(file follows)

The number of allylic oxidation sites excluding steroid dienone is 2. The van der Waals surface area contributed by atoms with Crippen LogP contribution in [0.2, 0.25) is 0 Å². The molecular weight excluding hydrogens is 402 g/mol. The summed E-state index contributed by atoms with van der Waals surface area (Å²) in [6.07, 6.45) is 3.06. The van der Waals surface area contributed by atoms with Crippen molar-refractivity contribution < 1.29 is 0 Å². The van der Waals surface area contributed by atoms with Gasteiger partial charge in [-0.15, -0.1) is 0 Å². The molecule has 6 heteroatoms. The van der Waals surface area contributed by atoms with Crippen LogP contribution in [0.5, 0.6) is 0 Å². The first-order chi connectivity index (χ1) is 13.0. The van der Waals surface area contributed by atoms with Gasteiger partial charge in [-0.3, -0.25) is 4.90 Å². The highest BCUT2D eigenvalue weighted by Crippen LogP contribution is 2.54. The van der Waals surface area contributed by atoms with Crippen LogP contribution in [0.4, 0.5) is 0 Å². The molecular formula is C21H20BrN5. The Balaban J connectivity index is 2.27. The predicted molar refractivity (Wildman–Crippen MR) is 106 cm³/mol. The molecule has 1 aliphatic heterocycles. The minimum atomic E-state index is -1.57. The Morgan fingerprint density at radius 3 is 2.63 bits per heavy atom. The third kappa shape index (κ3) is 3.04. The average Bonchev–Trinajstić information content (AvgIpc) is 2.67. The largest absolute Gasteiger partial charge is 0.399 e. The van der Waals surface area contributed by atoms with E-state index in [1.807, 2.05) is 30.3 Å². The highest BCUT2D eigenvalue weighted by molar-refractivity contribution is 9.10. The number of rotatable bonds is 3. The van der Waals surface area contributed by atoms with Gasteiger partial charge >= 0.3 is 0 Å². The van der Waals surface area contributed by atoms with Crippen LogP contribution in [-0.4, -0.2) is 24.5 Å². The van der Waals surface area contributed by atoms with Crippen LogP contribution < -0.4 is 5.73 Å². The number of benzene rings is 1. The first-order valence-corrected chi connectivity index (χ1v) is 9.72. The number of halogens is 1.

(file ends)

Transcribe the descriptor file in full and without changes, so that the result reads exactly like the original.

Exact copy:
The number of allylic oxidation sites excluding steroid dienone is 2. The van der Waals surface area contributed by atoms with Crippen LogP contribution in [0.2, 0.25) is 0 Å². The molecular weight excluding hydrogens is 402 g/mol. The summed E-state index contributed by atoms with van der Waals surface area (Å²) in [6.07, 6.45) is 3.06. The van der Waals surface area contributed by atoms with Crippen molar-refractivity contribution < 1.29 is 0 Å². The van der Waals surface area contributed by atoms with Gasteiger partial charge in [-0.15, -0.1) is 0 Å². The molecule has 6 heteroatoms. The van der Waals surface area contributed by atoms with Crippen LogP contribution in [0.5, 0.6) is 0 Å². The first-order chi connectivity index (χ1) is 13.0. The van der Waals surface area contributed by atoms with Gasteiger partial charge in [-0.3, -0.25) is 4.90 Å². The highest BCUT2D eigenvalue weighted by Crippen LogP contribution is 2.54. The van der Waals surface area contributed by atoms with Crippen LogP contribution in [0.4, 0.5) is 0 Å². The molecular formula is C21H20BrN5. The Balaban J connectivity index is 2.27. The predicted molar refractivity (Wildman–Crippen MR) is 106 cm³/mol. The molecule has 1 aliphatic heterocycles. The minimum atomic E-state index is -1.57. The Morgan fingerprint density at radius 3 is 2.63 bits per heavy atom. The third kappa shape index (κ3) is 3.04. The average Bonchev–Trinajstić information content (AvgIpc) is 2.67. The largest absolute Gasteiger partial charge is 0.399 e. The van der Waals surface area contributed by atoms with E-state index in [1.807, 2.05) is 30.3 Å². The highest BCUT2D eigenvalue weighted by molar-refractivity contribution is 9.10. The number of rotatable bonds is 3. The van der Waals surface area contributed by atoms with Gasteiger partial charge >= 0.3 is 0 Å². The van der Waals surface area contributed by atoms with Crippen LogP contribution in [-0.4, -0.2) is 24.5 Å². The van der Waals surface area contributed by atoms with Crippen LogP contribution < -0.4 is 5.73 Å². The number of benzene rings is 1. The first-order valence-corrected chi connectivity index (χ1v) is 9.72. The number of halogens is 1.